Eliot Weinberger, _**An Elemental Thing **_Eliot Weinberger’s An Elemental Thing is perfect for any trip to the beach, whether you’re going on a quiet weekday excursion to the Rockaways or to the music-thumping beaches of Ibiza. Read a chapter in between swims, or, better yet, stand along the sandy shoreline, book in hand, and perhaps in a strange type of synesthesia, you’ll experience the salty palimpsest of the cosmos washing over your feet. A few beach-related references might jump out to you: for example, in the sixteenth century the carcass of a famous rhinoceros washed up on a beach in Italy, and “Camels’ feet leave lotus-pad prints in the sand.” But, in fact, you don’t necessarily need to be at a beach at all, because reading Eliot Weinberger’s An Elemental Thing is like skinny-dipping inside an encyclopedia. **—**Tynan Kogane

Xi Chuan, _**Notes on the Mosquito **_Last Monday night, on the eve of the full buck moon (named in honor of the month a buck’s antlers sprout fresh), I went for a dip in the scrappy waves of Rockaway Beach. Thick dark seaweed floated on the tide, like hair fished from the bottom of a drain; planes roared low in the sky; the moon loomed. The beach was lit like a movie set. It was bright enough to read the lines, “in my first decade / the moon revealed its silent craters.” Xi Chuan, now in his fifth decade, has discovered, “even ants are afraid of the dark / even stones suffer from insomnia / even the moonlight is polluted blurring our shadows.” To read Xi Chuan is to have a new key, a key to day and night, the sky and the sea. He tells you, “night is the sleep of seven wax moths / dawn is the singing of five mermaids.” If you read Xi Chuan on a beach at dawn you will hear their song. —Mieke Chew

**César Aira, Ghosts, Dinner, and Shantytown**I’d pack more than one of these slim, agile books for my beach trip, because they go fast. And that’s a good thing. Aira’s prose is as lucid and bright as a blue sky over sparkling water as he unfolds zany plots that are packed with narrative U-turns, logical inversions, and absurd twists and turns. Like a good magician, Aira always surprises—whether it’s zombies besieging a small town in the Pampas, the strange behavior of phantasmal beings inhabiting a construction site in Venezuela, or a car chase worthy of the Blues Brothers. You’ll laugh your way through these weird little gems, forget whatever you went to the beach to forget, then forget you’re at the beach. —Chris Donahue-Wait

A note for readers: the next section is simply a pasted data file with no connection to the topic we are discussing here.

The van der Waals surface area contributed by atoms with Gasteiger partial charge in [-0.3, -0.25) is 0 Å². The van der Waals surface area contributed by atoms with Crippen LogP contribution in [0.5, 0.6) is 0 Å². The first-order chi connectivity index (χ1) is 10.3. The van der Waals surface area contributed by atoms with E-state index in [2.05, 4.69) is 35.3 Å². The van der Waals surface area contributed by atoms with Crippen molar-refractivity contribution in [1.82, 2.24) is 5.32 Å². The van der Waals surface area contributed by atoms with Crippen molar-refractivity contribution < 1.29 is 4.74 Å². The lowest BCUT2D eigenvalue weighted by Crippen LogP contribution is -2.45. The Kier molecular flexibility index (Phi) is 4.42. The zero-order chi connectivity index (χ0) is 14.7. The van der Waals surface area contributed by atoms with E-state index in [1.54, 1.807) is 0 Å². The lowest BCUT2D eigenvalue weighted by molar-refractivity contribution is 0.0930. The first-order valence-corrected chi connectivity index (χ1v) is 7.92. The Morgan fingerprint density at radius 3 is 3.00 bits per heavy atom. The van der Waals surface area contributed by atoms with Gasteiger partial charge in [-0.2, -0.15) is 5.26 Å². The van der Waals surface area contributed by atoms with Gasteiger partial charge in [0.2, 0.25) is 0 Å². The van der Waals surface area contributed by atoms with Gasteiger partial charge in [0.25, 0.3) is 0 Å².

Roberto Bolaño**,** _**Last Evenings on Earth **_For those who enjoy the beach for the gritty feeling of the sand beneath their feet, the thrill of getting knocked around by some big waves, or the uniquely ominous pleasure of seeing a storm roll in across the sea, nothing could make better beach reading than Roberto Bolaño’s masterful collection of noirish short fiction, Last Evenings on Earth. Bolaño renders gripping tales of lost souls in dark corners, all in deliciously unaffected prose that carries you off like a rip tide—making it somehow all the more appropriate that each story is the perfect length for taking a break between bouts of frolicking in the water. The titular piece is even about the beach in a sense, telling the story of a father-son vacation to sunny (and shadowy) Acapulco gone awry. How much more evocative can you get? —Mariel Farhi

Nathaniel Mackey, From a Broken Bottle Traces of Perfume Still EmanateNathaniel Mackey’s From a Broken Bottle Traces of Perfume Still Emanate is a little heftier than the typical beach read but, lacking a single driving plot, the book can be picked up and put down without worry about misremembering or forgetting important details. In a series of short letters, the narrator, N., recounts the meandering revelations of his ensemble jazz group in Los Angeles. N. muses on music, spirituality, and history in playful and expansive sentences that teem with a sense of the cosmic. Plop down on a beach towel and read, but let yourself be interrupted by the sound of the waves and the allure of the sunshine: “the points on the record where the needle skips.”—Pat Disselhorst